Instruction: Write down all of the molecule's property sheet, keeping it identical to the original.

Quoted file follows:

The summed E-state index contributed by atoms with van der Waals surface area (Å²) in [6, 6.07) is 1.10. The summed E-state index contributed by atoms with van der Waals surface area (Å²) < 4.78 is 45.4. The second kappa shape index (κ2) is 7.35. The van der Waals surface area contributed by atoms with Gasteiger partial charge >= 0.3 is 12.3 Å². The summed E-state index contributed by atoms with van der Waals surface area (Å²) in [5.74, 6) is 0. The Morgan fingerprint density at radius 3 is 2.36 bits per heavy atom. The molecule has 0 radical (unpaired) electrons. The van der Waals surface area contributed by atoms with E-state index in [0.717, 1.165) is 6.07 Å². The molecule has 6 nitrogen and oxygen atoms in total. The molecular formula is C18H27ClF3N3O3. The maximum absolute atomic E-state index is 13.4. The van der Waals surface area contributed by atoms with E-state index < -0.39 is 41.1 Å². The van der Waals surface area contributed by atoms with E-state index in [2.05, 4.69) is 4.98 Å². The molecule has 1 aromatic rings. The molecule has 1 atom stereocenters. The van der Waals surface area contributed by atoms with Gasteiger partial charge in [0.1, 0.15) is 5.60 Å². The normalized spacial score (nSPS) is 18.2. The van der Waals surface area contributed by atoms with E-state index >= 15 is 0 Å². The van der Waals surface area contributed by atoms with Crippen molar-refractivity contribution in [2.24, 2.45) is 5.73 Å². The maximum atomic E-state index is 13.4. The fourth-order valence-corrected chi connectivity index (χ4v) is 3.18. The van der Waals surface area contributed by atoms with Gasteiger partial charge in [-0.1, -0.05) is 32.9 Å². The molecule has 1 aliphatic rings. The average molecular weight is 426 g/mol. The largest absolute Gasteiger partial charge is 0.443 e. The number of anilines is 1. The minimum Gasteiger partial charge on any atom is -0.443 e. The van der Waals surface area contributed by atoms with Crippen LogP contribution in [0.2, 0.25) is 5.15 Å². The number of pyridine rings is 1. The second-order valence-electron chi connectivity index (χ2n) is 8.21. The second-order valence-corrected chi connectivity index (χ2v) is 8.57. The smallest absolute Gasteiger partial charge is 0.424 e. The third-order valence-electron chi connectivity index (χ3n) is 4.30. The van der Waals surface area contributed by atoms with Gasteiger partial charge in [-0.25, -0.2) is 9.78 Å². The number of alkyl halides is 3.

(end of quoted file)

The summed E-state index contributed by atoms with van der Waals surface area (Å²) in [6, 6.07) is 1.10. The summed E-state index contributed by atoms with van der Waals surface area (Å²) < 4.78 is 45.4. The second kappa shape index (κ2) is 7.35. The van der Waals surface area contributed by atoms with Gasteiger partial charge >= 0.3 is 12.3 Å². The summed E-state index contributed by atoms with van der Waals surface area (Å²) in [5.74, 6) is 0. The Morgan fingerprint density at radius 3 is 2.36 bits per heavy atom. The molecule has 0 radical (unpaired) electrons. The van der Waals surface area contributed by atoms with E-state index in [0.717, 1.165) is 6.07 Å². The molecule has 6 nitrogen and oxygen atoms in total. The molecular formula is C18H27ClF3N3O3. The maximum absolute atomic E-state index is 13.4. The van der Waals surface area contributed by atoms with E-state index < -0.39 is 41.1 Å². The van der Waals surface area contributed by atoms with E-state index in [2.05, 4.69) is 4.98 Å². The molecule has 1 aromatic rings. The molecule has 1 atom stereocenters. The van der Waals surface area contributed by atoms with Gasteiger partial charge in [0.1, 0.15) is 5.60 Å². The normalized spacial score (nSPS) is 18.2. The van der Waals surface area contributed by atoms with E-state index >= 15 is 0 Å². The van der Waals surface area contributed by atoms with Crippen molar-refractivity contribution in [2.24, 2.45) is 5.73 Å². The maximum atomic E-state index is 13.4. The fourth-order valence-corrected chi connectivity index (χ4v) is 3.18. The van der Waals surface area contributed by atoms with Gasteiger partial charge in [-0.1, -0.05) is 32.9 Å². The molecule has 1 aliphatic rings. The average molecular weight is 426 g/mol. The largest absolute Gasteiger partial charge is 0.443 e. The number of anilines is 1. The minimum Gasteiger partial charge on any atom is -0.443 e. The van der Waals surface area contributed by atoms with Crippen LogP contribution in [0.2, 0.25) is 5.15 Å². The number of pyridine rings is 1. The second-order valence-electron chi connectivity index (χ2n) is 8.21. The second-order valence-corrected chi connectivity index (χ2v) is 8.57. The smallest absolute Gasteiger partial charge is 0.424 e. The third-order valence-electron chi connectivity index (χ3n) is 4.30. The van der Waals surface area contributed by atoms with Gasteiger partial charge in [-0.25, -0.2) is 9.78 Å². The number of alkyl halides is 3.